AfterDawn: Tech news

Toshiba CEO talks out about HD DVD's fate

Written by Andre Yoskowitz (Google+) @ 04 Mar 2008 17:25 User comments (43)

Toshiba CEO talks out about HD DVD's fate Toshiba CEO Atsutoshi Nishida has finally talked out about his company's decision to drop HD DVD and went as far as to say that the format did not "stand a chance" following Warner's decision to drop the format for Blu-ray.
Citing the Warner decision, Nishida said that the format would have only had 20% of the software market share and that Warner's decision sealed the format war's fate.

"One has to take calculated risks in business, but it's also important to switch gears immediately if you think your decision was wrong,"
explained Nishida. "We were doing this to win, and if we weren't going to win then we had to pull out, especially since consumers were already asking for a single standard."

In the wake of the end of the HD format war, Toshiba said it would focus more on upconverting standard-def DVD players and PCs as well as HD digital downloads.

"We've been developing technologies in [the video downloads] area already, but now that we don't have the HD DVD business, I want to put even more energy into that,"
added Nishida.



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43 user comments

14.3.2008 17:41

Sour grapes

24.3.2008 19:17

What "sour grapes"? He told the truth. With Warner getting paid off by Sony to drop HD-DVD, superior technology or not, Toshiba had no choice, but to drop out.

Huge pity that the worse technology won, but Sony was willing to pay anything to win, and they did. Here's hoping that video-on-demand kills Blu Ray...and yeah, that is sour grapes on my part...even though I have a PS3.

34.3.2008 19:17

What "sour grapes"? He told the truth. With Warner getting paid off by Sony to drop HD-DVD, superior technology or not, Toshiba had no choice, but to drop out.

Huge pity that the worse technology won, but Sony was willing to pay anything to win, and they did. Here's hoping that video-on-demand kills Blu Ray...and yeah, that is sour grapes on my part...even though I have a PS3.

44.3.2008 19:22
Ludikhris
Inactive

Im just glad the superior more consumer friendly option (BluRay) won. If it wasn't for Toshiba paying off dreamworks this could have been done earlier. It seemed like Toshiba would do anything to win, even pay off other companies. Thank goodness the better option survived. HOO RAY!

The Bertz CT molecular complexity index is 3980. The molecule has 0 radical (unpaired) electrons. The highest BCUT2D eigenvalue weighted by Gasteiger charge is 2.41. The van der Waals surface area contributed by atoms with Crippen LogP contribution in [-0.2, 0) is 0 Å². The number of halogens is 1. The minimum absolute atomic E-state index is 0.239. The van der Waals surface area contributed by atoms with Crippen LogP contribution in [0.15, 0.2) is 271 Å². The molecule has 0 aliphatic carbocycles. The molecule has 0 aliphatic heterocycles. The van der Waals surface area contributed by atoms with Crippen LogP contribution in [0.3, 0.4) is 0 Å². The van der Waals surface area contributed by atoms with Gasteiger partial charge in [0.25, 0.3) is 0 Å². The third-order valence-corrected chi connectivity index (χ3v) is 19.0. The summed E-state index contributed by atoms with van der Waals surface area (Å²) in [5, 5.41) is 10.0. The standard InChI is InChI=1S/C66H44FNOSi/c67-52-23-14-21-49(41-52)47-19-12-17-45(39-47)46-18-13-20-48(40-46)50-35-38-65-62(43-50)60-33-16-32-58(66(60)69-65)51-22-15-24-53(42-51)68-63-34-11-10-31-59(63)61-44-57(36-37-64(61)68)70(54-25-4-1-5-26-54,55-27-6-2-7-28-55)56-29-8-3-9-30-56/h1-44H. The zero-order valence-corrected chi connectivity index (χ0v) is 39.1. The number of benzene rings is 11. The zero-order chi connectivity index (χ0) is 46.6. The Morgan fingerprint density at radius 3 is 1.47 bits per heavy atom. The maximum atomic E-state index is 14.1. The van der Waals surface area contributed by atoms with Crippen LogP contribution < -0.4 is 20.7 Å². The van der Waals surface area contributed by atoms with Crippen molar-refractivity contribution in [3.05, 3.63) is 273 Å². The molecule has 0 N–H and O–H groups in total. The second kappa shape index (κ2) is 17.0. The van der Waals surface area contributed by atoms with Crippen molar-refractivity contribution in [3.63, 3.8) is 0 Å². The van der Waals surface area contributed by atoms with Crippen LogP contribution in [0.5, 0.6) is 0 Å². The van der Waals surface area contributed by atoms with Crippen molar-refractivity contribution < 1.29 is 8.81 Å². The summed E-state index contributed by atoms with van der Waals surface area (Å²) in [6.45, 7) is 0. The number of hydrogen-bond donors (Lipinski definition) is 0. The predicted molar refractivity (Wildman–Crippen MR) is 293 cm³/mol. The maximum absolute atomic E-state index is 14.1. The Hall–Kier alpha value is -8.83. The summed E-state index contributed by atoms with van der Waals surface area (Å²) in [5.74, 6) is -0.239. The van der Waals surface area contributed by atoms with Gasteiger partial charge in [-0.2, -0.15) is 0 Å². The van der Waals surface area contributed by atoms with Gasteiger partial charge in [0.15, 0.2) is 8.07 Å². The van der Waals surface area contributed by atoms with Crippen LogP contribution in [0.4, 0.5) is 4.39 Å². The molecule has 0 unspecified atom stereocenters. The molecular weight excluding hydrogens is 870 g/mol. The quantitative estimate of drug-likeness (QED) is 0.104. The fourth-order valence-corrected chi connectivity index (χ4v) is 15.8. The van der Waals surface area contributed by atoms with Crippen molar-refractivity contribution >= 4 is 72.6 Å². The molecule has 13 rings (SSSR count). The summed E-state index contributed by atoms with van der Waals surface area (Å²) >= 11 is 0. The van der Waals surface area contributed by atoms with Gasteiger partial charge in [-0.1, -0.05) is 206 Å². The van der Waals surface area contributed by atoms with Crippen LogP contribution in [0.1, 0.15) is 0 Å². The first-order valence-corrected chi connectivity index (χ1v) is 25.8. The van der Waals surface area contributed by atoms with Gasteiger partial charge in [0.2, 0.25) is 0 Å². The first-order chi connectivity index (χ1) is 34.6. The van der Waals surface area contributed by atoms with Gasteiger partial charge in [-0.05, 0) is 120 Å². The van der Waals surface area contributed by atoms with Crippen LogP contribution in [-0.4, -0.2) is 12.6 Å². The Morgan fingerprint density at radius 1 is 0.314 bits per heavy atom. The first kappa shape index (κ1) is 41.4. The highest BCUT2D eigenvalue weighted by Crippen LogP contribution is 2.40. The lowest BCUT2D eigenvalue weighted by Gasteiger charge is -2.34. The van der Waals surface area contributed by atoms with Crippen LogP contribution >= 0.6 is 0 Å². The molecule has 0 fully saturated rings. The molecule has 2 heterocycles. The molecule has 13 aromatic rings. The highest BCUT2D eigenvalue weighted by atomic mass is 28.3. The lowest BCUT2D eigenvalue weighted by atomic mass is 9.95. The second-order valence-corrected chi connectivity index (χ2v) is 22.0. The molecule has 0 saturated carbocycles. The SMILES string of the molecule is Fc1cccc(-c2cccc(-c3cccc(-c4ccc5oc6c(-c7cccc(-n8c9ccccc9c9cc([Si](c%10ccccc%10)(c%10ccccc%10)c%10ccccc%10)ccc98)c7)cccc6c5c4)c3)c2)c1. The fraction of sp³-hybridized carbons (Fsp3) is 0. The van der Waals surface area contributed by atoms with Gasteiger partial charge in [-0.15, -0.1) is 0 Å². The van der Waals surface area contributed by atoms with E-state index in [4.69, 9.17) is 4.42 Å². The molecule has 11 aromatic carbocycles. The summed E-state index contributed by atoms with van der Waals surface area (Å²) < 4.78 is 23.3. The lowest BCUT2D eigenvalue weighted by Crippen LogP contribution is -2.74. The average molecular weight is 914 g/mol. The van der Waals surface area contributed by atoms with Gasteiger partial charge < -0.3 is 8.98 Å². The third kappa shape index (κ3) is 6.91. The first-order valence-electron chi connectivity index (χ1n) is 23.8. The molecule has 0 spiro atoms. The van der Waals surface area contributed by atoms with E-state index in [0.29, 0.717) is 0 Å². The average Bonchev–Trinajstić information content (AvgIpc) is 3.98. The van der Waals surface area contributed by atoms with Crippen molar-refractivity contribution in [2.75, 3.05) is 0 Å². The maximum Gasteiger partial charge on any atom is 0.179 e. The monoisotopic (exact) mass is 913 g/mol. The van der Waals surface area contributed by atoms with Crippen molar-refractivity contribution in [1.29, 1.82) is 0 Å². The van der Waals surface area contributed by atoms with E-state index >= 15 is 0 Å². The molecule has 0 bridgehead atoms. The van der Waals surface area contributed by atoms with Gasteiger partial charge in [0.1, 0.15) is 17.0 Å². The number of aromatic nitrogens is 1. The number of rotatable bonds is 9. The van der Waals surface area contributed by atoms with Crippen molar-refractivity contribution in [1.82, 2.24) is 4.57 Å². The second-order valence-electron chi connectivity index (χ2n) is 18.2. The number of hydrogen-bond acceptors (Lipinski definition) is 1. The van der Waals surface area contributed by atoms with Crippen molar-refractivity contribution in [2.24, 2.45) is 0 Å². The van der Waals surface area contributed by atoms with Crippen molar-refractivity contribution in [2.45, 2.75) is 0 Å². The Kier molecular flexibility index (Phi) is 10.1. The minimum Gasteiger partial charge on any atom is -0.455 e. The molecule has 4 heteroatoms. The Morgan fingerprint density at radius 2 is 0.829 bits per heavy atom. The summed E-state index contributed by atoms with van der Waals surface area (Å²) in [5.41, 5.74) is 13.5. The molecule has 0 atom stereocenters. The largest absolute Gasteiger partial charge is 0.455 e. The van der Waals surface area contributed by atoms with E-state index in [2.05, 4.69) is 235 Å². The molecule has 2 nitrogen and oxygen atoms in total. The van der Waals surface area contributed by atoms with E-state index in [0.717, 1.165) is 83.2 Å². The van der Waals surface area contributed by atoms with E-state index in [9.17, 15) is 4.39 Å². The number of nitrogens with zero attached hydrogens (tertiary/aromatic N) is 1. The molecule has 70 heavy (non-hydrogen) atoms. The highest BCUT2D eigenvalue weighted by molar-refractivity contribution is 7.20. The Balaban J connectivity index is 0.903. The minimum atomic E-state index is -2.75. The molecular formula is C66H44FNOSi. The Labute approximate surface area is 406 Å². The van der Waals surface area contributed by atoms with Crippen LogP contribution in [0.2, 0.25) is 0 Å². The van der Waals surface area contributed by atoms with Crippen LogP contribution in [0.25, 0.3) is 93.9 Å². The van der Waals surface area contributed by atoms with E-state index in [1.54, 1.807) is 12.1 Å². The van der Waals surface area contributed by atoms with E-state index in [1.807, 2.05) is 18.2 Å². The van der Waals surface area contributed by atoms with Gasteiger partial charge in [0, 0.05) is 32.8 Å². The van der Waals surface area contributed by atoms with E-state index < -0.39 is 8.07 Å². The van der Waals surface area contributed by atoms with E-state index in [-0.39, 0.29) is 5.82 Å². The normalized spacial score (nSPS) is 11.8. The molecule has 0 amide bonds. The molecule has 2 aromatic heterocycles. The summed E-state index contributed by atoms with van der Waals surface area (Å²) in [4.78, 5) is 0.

54.3.2008 21:48
PetahG
Inactive

Who says Blueray was the better option?

64.3.2008 22:12
camaro17
Inactive

Originally posted by Ludikhris:
Im just glad the superior more consumer friendly option (BluRay) won. If it wasn't for Toshiba paying off dreamworks this could have been done earlier. It seemed like Toshiba would do anything to win, even pay off other companies. Thank goodness the better option survived. HOO RAY!
i agree completely with you man.

Peace

74.3.2008 22:24

Originally posted by Ludikhris:
Im just glad the superior more consumer friendly option (BluRay) won.
It seems you are a fan of more expensive prices and crippling DRM?

84.3.2008 22:25

Originally posted by Ludikhris:
Im just glad the superior more consumer friendly option (BluRay) won. If it wasn't for Toshiba paying off dreamworks this could have been done earlier. It seemed like Toshiba would do anything to win, even pay off other companies. Thank goodness the better option survived. HOO RAY!

I disagree with you completely, man.

Peace.

94.3.2008 22:46
dblbogey7
Inactive

As an HD DVD owner/user I feel like the Toshiba CEO just gave me the finger and a big, loud "F-U".

104.3.2008 22:53
Ludikhris
Inactive

Quote:
It seems you are a fan of more expensive prices and crippling DRM?
Im a fan of extra GBs of data and superior audio. Last I checked both formats had DRM. One format being cracked doesn't make it "more customer friendly". That's like calling a bully friendly because he only breaks one of your arms. The arguements for HD-DVD are groundless and I have decided to just use them in BRs favor.

Again, I'm just glad the better format won.

114.3.2008 23:12

Quote:
Quote:
It seems you are a fan of more expensive prices and crippling DRM?
Im a fan of extra GBs of data and superior audio. Last I checked both formats had DRM. One format being cracked doesn't make it "more customer friendly". That's like calling a bully friendly because he only breaks one of your arms. The arguements for HD-DVD are groundless and I have decided to just use them in BRs favor.

Again, I'm just glad the better format won.

********************************************************************

The worse format won. Consider: every HD-DVD player ever made supports Dolby Digital HD. Essentially no Blu Ray players support it. Every HD-DVD player ecer made includes an ethernet port for easy upgradability and access to on-line features, Few Blu Ray players have those feature. HD-DVD players have been readilly available for months at sub-$200 prices and at even sub-$100 prices. No Blu-Ray player is available for under $300. Toshiba made it a point to make all HD-DVD players be easily upgradable via their ethernet port. Other than PS3 (at $400 and up), essentially nu Blu Ray players are upgradable to Profile 2, the supposed mature version of Blu Ray that will (finally) debut this year.

DRM, I don't care about one way or the other, but people say that the Sony flavor is more draconian. Call that one a tie.

I see zero pluses for Blu Ray vs. HD-DVD as far as technology is concerned, and lots of pluses for HD-DVD. A pity the wrong format won.

Finally, I own two HD-DVD players (A2 and A3) bought for a total of under $200 (with 7 movies tossed in). Also have a $400 PS3 (one free movie). Image-wise, there is no difference. Cost-wise, there is a huge difference.